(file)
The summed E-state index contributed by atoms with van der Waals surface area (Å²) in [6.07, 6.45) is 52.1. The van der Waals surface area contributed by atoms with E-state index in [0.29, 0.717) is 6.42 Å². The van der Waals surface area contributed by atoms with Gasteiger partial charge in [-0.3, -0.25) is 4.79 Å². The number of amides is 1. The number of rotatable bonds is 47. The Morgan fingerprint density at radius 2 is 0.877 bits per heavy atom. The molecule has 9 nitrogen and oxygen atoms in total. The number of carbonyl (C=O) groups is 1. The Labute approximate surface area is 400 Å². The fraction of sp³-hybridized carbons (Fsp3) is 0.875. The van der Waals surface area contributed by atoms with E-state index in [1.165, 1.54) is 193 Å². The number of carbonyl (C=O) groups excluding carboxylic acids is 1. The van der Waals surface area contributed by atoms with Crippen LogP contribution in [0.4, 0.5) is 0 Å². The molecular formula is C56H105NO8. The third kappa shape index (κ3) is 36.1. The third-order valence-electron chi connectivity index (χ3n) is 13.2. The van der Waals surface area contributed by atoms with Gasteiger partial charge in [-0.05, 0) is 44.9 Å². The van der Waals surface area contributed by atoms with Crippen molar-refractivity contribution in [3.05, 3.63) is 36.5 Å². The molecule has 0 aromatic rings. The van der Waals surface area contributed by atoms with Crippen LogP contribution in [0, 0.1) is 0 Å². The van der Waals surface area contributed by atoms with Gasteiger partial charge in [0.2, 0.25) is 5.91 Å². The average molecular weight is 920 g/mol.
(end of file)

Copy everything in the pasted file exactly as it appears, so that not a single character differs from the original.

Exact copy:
The summed E-state index contributed by atoms with van der Waals surface area (Å²) in [6.07, 6.45) is 52.1. The van der Waals surface area contributed by atoms with E-state index in [0.29, 0.717) is 6.42 Å². The van der Waals surface area contributed by atoms with Gasteiger partial charge in [-0.3, -0.25) is 4.79 Å². The number of amides is 1. The number of rotatable bonds is 47. The Morgan fingerprint density at radius 2 is 0.877 bits per heavy atom. The molecule has 9 nitrogen and oxygen atoms in total. The number of carbonyl (C=O) groups is 1. The Labute approximate surface area is 400 Å². The fraction of sp³-hybridized carbons (Fsp3) is 0.875. The van der Waals surface area contributed by atoms with E-state index in [1.165, 1.54) is 193 Å². The number of carbonyl (C=O) groups excluding carboxylic acids is 1. The van der Waals surface area contributed by atoms with Crippen LogP contribution in [0.4, 0.5) is 0 Å². The molecular formula is C56H105NO8. The third kappa shape index (κ3) is 36.1. The third-order valence-electron chi connectivity index (χ3n) is 13.2. The van der Waals surface area contributed by atoms with Gasteiger partial charge in [-0.05, 0) is 44.9 Å². The van der Waals surface area contributed by atoms with Crippen molar-refractivity contribution in [3.05, 3.63) is 36.5 Å². The molecule has 0 aromatic rings. The van der Waals surface area contributed by atoms with Crippen LogP contribution in [0, 0.1) is 0 Å². The van der Waals surface area contributed by atoms with Gasteiger partial charge in [0.2, 0.25) is 5.91 Å². The average molecular weight is 920 g/mol.